Anxiety and the Pregnant Body
Hormones, blood sugar levels, and brain chemicals are constantly changing during pregnancy. There is also not a consistent relationship between pregnancy and anxiety: some women experience more anxiety while others experience less. Because of the complexity involved, we need more research to clarify the relationship between these changes during pregnancy and their possible impact on anxiety levels.
Abdominal discomfort and nausea
During your first trimester, frequent worries and anxious feelings may contribute to stomach aches. This, in turn, can increase nausea and vomiting (on top of the morning sickness you may already be experiencing).
Changes in blood circulation and breathing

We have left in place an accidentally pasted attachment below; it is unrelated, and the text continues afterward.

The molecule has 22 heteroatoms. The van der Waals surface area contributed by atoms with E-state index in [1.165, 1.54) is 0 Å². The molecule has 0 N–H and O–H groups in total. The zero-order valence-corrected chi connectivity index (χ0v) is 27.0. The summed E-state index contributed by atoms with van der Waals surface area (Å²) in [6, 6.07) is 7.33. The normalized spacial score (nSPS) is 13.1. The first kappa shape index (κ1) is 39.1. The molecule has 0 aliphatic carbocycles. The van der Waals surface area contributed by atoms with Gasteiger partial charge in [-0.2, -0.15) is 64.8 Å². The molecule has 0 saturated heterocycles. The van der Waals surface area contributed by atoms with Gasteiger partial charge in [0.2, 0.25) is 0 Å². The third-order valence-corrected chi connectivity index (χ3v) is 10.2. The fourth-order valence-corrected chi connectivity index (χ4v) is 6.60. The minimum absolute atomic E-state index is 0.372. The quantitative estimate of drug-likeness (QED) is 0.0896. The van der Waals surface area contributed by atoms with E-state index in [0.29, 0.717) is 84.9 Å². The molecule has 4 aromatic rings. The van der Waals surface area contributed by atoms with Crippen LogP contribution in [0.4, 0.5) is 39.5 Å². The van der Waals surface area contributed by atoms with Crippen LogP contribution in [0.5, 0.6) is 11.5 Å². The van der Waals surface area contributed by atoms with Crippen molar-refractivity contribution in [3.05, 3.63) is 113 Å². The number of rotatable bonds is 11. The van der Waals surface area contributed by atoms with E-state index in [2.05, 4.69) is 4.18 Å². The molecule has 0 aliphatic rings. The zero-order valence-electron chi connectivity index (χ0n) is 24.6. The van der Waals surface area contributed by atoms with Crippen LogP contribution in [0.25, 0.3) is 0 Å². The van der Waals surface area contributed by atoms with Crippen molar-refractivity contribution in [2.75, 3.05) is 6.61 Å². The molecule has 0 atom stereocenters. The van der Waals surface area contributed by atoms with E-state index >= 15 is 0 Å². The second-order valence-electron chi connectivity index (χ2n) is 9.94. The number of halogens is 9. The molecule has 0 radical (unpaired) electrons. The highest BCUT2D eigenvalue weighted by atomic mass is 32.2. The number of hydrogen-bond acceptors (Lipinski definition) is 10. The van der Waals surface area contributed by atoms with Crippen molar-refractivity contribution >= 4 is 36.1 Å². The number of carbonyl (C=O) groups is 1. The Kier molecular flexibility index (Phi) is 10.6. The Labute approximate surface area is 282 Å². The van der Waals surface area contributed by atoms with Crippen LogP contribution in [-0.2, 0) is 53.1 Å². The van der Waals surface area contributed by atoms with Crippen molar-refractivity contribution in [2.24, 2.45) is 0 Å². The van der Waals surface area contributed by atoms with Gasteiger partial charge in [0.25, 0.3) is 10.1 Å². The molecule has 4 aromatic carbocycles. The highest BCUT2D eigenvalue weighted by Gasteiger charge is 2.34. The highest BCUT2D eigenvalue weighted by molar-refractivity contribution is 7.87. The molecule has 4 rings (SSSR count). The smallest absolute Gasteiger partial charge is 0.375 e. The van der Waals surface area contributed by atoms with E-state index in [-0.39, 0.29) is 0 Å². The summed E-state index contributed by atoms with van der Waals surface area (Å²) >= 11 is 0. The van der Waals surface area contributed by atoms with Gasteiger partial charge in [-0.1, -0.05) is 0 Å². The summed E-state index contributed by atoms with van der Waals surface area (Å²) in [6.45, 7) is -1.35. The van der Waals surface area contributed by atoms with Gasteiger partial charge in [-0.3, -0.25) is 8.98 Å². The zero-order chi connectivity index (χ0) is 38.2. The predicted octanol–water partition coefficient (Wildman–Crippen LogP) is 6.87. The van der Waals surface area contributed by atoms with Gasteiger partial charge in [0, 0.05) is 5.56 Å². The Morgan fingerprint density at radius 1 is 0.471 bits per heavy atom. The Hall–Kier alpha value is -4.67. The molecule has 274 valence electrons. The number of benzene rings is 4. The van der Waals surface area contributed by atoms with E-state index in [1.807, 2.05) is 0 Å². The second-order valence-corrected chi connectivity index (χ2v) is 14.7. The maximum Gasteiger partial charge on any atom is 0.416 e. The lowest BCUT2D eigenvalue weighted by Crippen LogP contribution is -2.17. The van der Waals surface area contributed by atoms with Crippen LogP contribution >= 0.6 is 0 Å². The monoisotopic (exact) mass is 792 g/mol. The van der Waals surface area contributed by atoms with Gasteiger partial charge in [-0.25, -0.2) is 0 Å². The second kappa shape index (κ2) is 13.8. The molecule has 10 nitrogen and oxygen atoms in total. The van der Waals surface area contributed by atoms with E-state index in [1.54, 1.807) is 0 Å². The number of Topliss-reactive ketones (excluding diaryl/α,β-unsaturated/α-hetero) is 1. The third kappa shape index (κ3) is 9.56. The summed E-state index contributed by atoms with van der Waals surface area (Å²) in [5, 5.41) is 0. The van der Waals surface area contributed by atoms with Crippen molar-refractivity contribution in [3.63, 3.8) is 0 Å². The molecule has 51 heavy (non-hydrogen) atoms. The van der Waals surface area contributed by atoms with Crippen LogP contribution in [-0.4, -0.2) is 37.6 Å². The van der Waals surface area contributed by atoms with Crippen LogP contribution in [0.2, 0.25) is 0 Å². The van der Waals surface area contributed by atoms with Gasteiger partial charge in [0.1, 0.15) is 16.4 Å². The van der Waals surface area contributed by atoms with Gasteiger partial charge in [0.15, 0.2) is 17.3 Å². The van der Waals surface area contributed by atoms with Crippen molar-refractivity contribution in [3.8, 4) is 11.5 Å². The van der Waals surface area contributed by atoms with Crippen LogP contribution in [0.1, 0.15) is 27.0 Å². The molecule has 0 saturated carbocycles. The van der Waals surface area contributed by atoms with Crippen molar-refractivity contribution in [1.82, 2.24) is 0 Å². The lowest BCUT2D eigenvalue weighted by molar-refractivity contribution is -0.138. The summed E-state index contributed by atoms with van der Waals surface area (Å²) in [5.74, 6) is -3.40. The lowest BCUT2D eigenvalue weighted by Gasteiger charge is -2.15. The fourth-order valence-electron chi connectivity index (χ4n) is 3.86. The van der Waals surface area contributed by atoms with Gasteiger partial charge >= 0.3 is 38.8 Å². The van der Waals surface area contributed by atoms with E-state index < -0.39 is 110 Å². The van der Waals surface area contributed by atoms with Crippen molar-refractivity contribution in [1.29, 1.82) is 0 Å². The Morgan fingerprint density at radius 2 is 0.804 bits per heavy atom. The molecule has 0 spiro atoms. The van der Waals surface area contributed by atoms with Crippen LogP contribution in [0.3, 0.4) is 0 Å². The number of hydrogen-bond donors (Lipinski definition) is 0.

As pregnancy progresses, the heart has more work to do, pumping an increased amount of blood. As the baby grows and takes up more space, constricted lungs can make it difficult to catch your breath. For some women this sensation can be anxiety-provoking.
Feelings of dizziness or panic
Even mild to moderate physical activity such as climbing a flight of stairs can significantly increase heart rate. For some, this combination of rapid breathing, dizziness, and increased heart rate can mimic feelings of a panic attack.